By Gaurav Shah, Founder of Indian School of Development Management (ISDM):
A ‘professional’ is someone who is part of a profession. So, what really is a ‘profession’ – and why are some areas of work defined as ‘professions’ (lawyer, doctor, etc.) and others as ‘vocations’ (cobbler, carpenter, among others)?
Technically a ‘profession’ is an area of work which fulfils some of the following requirements:
1. It requires a fairly formal, time-taking and (typically) tough process of preparation (generally academic).
2. It is bound by a code of ethics created and enforced by people within the profession.
3. Knowledge building and subsequent innovation is done by people within the profession for the profession itself – and not by people from outside the profession.
Being part of a profession becomes aspirational, because it has a certain exclusivity to it – much like the social clubs and groups we engage with. I am part of a club because I am really good at something (music, theatre, rock climbing, etc.) – and that differentiates me from the others who are not part of the club. Not many would aspire to join a club that anyone can join!
This is one of the big reasons why bright young individuals don’t want to enter the realm of teaching. Teaching is one of the most complex professions which demands a unique combination of educational perspective, understanding of curriculum and pedagogy, subject matter knowledge and a large amount of patience! Yet, the process and criteria for becoming a teacher is ridiculously low.
The same holds true if one wants to be a ‘social worker’. While the term has a technical definition, in the current context, it has become an all-encompassing term for any and everyone associated with social development or the social workspace.
Even though this profession is considered noble, people harbour a lot of pre-conceptions and assumptions about the profession. Stereotypes associated with social work can be particularly frustrating and hilarious at the same time. Here are some of the comments which people have made to me regarding the profession:
That’s as good as saying that my love for cars automatically makes me a good automobile engineer! Or if I love suing people, then I am a great lawyer!
Just like engineering and law, becoming a relevant social worker should include strong academic preparation in the fields of development studies, social work, public policy, development management and others. Each of these areas requires a lot of technical hardwork, if one wants to develop the relevant knowledge and skill-sets required to deliver sustainable social impact and progress for the nation.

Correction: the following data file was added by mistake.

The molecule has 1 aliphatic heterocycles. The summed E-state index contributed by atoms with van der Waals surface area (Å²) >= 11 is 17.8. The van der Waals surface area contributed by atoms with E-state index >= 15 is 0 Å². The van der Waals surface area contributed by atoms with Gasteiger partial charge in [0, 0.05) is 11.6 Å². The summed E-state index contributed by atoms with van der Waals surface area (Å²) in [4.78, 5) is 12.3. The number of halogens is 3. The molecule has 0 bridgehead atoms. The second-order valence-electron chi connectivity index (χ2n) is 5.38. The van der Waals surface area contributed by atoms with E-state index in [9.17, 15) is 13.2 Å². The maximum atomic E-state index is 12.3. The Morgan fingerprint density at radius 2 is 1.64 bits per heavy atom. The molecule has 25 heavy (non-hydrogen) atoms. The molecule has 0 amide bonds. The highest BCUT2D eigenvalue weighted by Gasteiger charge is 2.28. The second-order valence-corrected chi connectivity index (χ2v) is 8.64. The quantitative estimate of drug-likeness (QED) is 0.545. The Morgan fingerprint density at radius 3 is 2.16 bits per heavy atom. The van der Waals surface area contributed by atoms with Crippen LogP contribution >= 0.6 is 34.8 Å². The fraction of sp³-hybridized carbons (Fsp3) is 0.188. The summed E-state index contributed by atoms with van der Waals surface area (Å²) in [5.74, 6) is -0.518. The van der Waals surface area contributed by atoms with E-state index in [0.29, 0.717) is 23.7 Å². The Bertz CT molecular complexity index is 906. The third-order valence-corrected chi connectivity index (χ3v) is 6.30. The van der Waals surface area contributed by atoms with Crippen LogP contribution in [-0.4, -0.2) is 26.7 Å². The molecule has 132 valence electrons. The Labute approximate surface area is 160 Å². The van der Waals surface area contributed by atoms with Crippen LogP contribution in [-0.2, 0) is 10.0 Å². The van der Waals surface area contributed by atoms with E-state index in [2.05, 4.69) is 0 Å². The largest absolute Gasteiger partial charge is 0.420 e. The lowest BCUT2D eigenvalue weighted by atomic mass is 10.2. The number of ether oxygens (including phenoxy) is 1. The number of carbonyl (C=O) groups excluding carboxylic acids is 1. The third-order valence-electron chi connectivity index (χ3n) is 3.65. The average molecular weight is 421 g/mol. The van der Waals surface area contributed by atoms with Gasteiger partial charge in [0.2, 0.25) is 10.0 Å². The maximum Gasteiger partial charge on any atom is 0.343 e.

One of the biggest challenges in the social sector is that it brings you face to face with the realities of life. A friend once told me that she couldn’t imagine working in the sector because it’s so disturbing.
It is this reality which will drive you to work harder than you ever have. This is because you can see that, at some level, your work is helping to improve the lives of the underserved and the underprivileged. Sleepless nights, crazy adventures, physical fatigue, friends unheard of in unseen places and immense satisfaction – you should expect all of this (and more) in the social space! At a personal level, the social sector has demanded more from me than the corporate space.
People everywhere have the same level of complexities, insecurities, strengths and failings.
In the corporate sector, if money is the prime motivator, you can build a fairly successful career by staying indifferent to your job. However, to stay in the social sector for a long time, a passion for social change and genuinely connecting with the people you are working with/for are necessary preconditions.
However, under no circumstance does this make one a saint. One should choose to work in this space only if they really want to work here and the work gives them happiness. Reasons like guilt (‘we have got so much, we must give back’) and social power (‘if I won’t do it, who will’) are useful but not necessarily sustainable reasons to work in this sector.
Just like anyone else, social workers also live in a social reality. Therefore, it is to be expected that they also have to deal with individual, family and social expectations, while having their own desires – and why shouldn’t they!
The choice of working on the toughest problems facing large sections of society is challenging enough. On top of that, why should a huge financial sacrifice be part of the initiation as well?
The complexity of issues that this sector faces is mindboggling. It really needs the brightest minds to come and work here. Therefore, we need to find ways of attracting the right talent, rather than trying hard to keep them away.
Many people have made a conscious choice of working in this sector for their personal reasons. This in turn reflects what they want to do and where they want to work. Hence, the choices of these people may not necessarily subscribe to the stereotypical notions mentioned above.
Just like we call people ‘banking sector professionals’ and ‘legal professionals’, can’t we just be called ‘development sector professionals’? It just has a much more pleasing and ‘professional’ ring to it!